|Publication number||US5389278 A|
|Application number||US 07/901,467|
|Publication date||Feb 14, 1995|
|Filing date||Jun 19, 1992|
|Priority date||Jun 14, 1988|
|Publication number||07901467, 901467, US 5389278 A, US 5389278A, US-A-5389278, US5389278 A, US5389278A|
|Inventors||Charles R. Minns, Thomas L. Varner, Jr.|
|Original Assignee||Basf Corporation|
|Export Citation||BiBTeX, EndNote, RefMan|
|Patent Citations (10), Referenced by (19), Classifications (16), Legal Events (6)|
|External Links: USPTO, USPTO Assignment, Espacenet|
This is a continuation of application(s) Ser. No. 07/650,353, filed on Feb. 4, 1991, now abandoned, which is a continuation-in-part of Ser. No. 07/206,531, filed Jun. 14, 1988, now abandoned.
This invention relates to aqueous cleaning compositions and, more particularly, relates to an aqueous cleaning composition having the ability to remove stains, soils, or combinations thereof from textile fibers.
Carpets containing synthetic polymer fibers are a popular floor covering for both residential and commercial applications. Such carpets are relatively inexpensive and have a combination of desirable qualities, such as durability, comfort, safety, warmth, and quietness.
Various types of synthetic polymer fibers are used in making carpets. Two popular synthetic polymer fibers utilized in carpets are polyamide fibers, such as nylon 6, and nylon 6/6, and polyester fibers.
The fibers contained in the carpets are severely and permanently stained or soiled when contacted, such as by inadvertent spilling, with certain artificial and natural colorants present in household items, such as tea, coffee beverages made from coffee beans, and soft drink beverages. Many of these colorants are acid dye colorants, which cause the most severe stains. As a result thereof, carpets are sometimes replaced because of unsightly soiling or staining, even though the carpet has not been worn out.
The terms "stain" and "staining" as used herein with reference to synthetic fibers mean discoloration of the fibers caused by a reaction with a chemical substance. Acid dyes are representative of a staining material for nylon fibers.
The term "soils" as used herein refers to both organic and inorganic matter which comes in contact with fibers and adhere thereto. Dirt particles, grease, oils, foods, and cosmetics are representative of materials referred to as soils that work their way onto and into various textile fibers.
The term "fiber" as used herein includes fibers of extreme or indefinite length (i.e. filaments) and fibers of short length (i.e. staple). The term "yarn" as used herein means a continuous strand of fibers.
In an attempt to prevent undesirable staining of fibers and, particularly, fibers contained in carpets, it has been proposed that the fibers be treated with an additive which coats the fiber and makes the fiber resistant to staining. Examples of such additives are condensation products made from aromatic sulfonic acids, and formaldehyde. Although such additives have been somewhat successful in imparting stain resistance, certain problem remain. For instance, many of the additives reduce staining of fibers, but do not totally eliminate it. In addition, traffic on carpet wears off the additives, which leaves the resulting fibers of the carpet with little or no protection against sing.
Colored food beverages, such as colored soft drink beverages, tea beverages, and coffee beverages made from coffee beans, present a serious staining problem to textile fibers. Coffee stains are particularly unsightly because of their dark brown color. Also, coffee stains are notoriously difficult to remove from many synthetic fibers.
Various fluorochemicals have been applied to carpet fibers in order to reduce their water and oil wettability. The fluorochemical reduces the tendency of soils to adhere to the fibers, thereby making the removal of soils from the carpet fibers easier than if the fluorochemicals were omitted, but offers little protection to the carpet fibers from spills containing acid dye colorants unless the colorants are immediately removed from the fibers. In addition, traffic on the carpet wears off the fluorochemicals.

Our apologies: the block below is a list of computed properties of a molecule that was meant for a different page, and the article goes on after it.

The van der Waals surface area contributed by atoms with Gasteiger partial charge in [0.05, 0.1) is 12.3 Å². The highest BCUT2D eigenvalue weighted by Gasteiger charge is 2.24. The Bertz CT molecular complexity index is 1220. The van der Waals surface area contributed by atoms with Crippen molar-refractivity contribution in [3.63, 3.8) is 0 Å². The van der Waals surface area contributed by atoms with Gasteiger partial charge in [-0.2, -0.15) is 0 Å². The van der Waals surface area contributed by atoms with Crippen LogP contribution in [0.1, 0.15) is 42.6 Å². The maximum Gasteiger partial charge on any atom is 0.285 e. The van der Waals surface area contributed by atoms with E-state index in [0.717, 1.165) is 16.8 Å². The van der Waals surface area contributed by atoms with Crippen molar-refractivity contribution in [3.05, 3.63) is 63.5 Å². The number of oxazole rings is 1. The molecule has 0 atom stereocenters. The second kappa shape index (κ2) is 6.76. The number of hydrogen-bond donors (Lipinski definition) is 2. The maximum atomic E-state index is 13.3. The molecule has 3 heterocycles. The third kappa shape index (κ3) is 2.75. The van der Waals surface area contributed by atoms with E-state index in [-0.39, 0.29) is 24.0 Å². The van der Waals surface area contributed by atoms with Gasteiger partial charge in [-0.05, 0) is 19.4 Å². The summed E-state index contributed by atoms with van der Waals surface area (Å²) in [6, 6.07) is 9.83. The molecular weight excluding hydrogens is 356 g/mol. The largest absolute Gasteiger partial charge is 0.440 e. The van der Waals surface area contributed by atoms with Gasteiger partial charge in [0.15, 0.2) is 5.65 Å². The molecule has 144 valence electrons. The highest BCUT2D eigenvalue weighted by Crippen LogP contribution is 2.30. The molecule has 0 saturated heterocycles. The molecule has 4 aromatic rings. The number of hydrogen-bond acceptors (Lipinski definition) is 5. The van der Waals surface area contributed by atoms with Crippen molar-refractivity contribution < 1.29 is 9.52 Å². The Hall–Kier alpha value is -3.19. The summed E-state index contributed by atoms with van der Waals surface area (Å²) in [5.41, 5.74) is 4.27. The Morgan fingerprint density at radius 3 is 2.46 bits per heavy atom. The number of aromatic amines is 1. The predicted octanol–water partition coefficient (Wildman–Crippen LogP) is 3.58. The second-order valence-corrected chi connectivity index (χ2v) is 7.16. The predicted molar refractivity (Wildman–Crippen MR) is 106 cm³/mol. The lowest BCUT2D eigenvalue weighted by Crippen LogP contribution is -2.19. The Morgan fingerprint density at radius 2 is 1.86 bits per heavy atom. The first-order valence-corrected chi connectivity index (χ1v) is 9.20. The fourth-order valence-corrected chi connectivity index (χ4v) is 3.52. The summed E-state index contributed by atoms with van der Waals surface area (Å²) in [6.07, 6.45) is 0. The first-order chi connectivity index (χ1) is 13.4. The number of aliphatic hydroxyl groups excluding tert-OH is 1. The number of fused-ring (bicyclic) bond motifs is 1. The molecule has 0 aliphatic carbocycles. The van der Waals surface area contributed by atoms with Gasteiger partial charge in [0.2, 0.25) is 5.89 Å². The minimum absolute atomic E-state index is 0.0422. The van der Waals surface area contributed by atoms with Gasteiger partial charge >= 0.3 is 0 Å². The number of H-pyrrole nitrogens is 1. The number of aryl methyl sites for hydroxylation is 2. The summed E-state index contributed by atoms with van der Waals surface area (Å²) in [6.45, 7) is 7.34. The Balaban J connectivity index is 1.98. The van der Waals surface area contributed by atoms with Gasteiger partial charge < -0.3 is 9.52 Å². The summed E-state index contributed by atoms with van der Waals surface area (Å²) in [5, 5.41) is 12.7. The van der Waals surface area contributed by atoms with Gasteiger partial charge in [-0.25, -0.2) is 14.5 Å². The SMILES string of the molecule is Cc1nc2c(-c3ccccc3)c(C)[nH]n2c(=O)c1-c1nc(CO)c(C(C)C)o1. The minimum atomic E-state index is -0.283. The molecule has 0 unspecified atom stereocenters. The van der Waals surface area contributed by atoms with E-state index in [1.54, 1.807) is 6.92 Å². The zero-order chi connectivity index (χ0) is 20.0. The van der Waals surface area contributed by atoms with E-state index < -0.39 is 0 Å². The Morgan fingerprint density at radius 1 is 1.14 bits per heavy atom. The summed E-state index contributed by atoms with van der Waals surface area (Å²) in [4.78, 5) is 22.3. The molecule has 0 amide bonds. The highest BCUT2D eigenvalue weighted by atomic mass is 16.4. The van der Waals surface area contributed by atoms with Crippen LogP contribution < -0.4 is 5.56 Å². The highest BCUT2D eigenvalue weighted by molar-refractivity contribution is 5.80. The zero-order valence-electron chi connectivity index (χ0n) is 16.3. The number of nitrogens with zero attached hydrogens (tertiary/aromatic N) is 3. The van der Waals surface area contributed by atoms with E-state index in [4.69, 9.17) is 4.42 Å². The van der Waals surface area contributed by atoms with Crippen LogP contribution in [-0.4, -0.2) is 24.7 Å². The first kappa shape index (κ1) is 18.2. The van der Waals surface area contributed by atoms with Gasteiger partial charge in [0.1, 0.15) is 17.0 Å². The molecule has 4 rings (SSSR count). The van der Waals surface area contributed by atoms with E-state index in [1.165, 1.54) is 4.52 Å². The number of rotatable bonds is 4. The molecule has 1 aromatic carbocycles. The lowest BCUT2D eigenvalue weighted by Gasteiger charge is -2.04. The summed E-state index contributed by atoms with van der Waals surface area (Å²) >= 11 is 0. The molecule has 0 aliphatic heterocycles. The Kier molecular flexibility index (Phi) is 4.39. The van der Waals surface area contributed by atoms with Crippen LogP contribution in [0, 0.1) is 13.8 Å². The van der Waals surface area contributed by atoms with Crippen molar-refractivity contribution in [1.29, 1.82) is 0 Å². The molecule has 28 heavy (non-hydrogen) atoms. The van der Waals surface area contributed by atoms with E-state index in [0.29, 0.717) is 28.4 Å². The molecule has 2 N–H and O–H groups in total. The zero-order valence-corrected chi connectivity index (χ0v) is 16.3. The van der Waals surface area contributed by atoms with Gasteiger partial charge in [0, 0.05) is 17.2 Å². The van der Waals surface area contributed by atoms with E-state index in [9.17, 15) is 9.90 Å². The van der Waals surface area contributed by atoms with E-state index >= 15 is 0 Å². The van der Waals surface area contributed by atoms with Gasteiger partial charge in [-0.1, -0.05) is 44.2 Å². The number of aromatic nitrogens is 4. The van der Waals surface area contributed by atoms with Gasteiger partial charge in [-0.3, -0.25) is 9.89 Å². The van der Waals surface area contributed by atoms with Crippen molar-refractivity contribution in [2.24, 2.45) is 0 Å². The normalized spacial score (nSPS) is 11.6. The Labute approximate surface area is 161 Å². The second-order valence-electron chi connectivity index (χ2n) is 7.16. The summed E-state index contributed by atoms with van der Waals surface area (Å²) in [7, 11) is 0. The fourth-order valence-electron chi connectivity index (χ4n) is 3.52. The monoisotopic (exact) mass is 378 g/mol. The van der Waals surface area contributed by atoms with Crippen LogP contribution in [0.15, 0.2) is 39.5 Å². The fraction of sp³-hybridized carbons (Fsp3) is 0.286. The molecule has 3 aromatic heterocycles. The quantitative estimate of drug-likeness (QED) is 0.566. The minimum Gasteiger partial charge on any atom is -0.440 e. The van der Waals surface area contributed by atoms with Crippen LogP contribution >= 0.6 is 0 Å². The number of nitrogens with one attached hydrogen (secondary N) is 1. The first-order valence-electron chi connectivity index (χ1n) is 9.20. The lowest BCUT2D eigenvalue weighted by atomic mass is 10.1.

A number of cleaning solutions have been proposed in the past for removing stains and soils from fibers. For instance, volatile solvent dry-cleaning fluids have been proposed, but such fluids are less than satisfactory in removing water-soluble stains or soils. In addition, aqueous compositions containing synthetic detergents have been proposed for removing stains and soils from fibers, but such compositions have not been found to be particularly effective.
One of the problems with these cleaning solutions is that while they may, at times, loosen and/or disperse the soil, they fail to pick up or retain the soil, which results in the soil being redeposited on the fibers. Furthermore, they are not very effective against difficult stains, such as acid and coffee stains. Still further, since acid and coffee stains are believed to bond chemically with the fiber, aqueous detergent compositions are not particularly effective and many times it is difficult to remove all of the detergent from the fiber surface, even when rinsed with large amounts of water or steam. As a result thereof, the carpet fibers become tacky due to a film of detergent. The film attracts and retains soils, which results in a cleaned carpet that will soil more easily after a cleaning than prior thereto.
The present invention provides a cleaning composition suitable for removing stains and staining from soils from synthetic polymer fibers which overcomes, or at least mitigates, many of the above-described problems.
Accordingly, the present invention is an aqueous cleaning composition having a pH of at least about 9.0 which contains up to about 30 percent by total composition weight of a wetting agent, between about 3 and about 15 percent by total composition weight of a peroxyhydrate oxidizing agent and a pH adjustment substance.
A second aspect of the invention involves a two-part carpet cleaning solution. The first component contains a wetting agent and a pH adjustment substance and the second component contain a peroxyhydrate and water. The two parts are mixed together prior to cleaning to form a solution having a pH of at least 9 and which is a) up to about 30 percent by weight wetting agent; and b) about 3 to about 15 percent by weight peroxyhydrate.
It is an object of the present invention to provide an improved carpet cleaning composition.